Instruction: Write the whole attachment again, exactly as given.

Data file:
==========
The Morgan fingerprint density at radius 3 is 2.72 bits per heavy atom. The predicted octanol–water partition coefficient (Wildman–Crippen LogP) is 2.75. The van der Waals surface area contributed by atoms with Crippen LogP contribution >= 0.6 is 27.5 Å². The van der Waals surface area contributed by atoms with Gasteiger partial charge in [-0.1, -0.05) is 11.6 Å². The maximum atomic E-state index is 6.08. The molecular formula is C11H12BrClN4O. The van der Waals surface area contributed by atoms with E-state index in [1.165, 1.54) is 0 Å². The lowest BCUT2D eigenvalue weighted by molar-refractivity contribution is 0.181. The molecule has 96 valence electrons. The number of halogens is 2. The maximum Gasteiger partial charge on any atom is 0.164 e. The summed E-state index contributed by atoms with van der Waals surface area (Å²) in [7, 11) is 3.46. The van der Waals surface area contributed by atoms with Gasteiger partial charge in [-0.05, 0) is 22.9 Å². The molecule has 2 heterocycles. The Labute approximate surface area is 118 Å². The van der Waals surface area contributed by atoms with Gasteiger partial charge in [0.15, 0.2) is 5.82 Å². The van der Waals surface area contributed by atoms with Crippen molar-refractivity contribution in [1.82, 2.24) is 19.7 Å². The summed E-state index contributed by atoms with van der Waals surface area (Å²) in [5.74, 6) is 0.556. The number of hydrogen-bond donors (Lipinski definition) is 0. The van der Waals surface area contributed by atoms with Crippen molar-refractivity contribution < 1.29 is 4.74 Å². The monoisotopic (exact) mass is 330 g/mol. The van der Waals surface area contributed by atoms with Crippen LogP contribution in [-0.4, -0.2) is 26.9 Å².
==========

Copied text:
The Morgan fingerprint density at radius 3 is 2.72 bits per heavy atom. The predicted octanol–water partition coefficient (Wildman–Crippen LogP) is 2.75. The van der Waals surface area contributed by atoms with Crippen LogP contribution >= 0.6 is 27.5 Å². The van der Waals surface area contributed by atoms with Gasteiger partial charge in [-0.1, -0.05) is 11.6 Å². The maximum atomic E-state index is 6.08. The molecular formula is C11H12BrClN4O. The van der Waals surface area contributed by atoms with E-state index in [1.165, 1.54) is 0 Å². The lowest BCUT2D eigenvalue weighted by molar-refractivity contribution is 0.181. The molecule has 96 valence electrons. The number of halogens is 2. The maximum Gasteiger partial charge on any atom is 0.164 e. The summed E-state index contributed by atoms with van der Waals surface area (Å²) in [7, 11) is 3.46. The van der Waals surface area contributed by atoms with Gasteiger partial charge in [-0.05, 0) is 22.9 Å². The molecule has 2 heterocycles. The Labute approximate surface area is 118 Å². The van der Waals surface area contributed by atoms with Gasteiger partial charge in [0.15, 0.2) is 5.82 Å². The van der Waals surface area contributed by atoms with Crippen molar-refractivity contribution in [1.82, 2.24) is 19.7 Å². The summed E-state index contributed by atoms with van der Waals surface area (Å²) in [5.74, 6) is 0.556. The number of hydrogen-bond donors (Lipinski definition) is 0. The van der Waals surface area contributed by atoms with Crippen molar-refractivity contribution < 1.29 is 4.74 Å². The monoisotopic (exact) mass is 330 g/mol. The van der Waals surface area contributed by atoms with Crippen LogP contribution in [-0.4, -0.2) is 26.9 Å².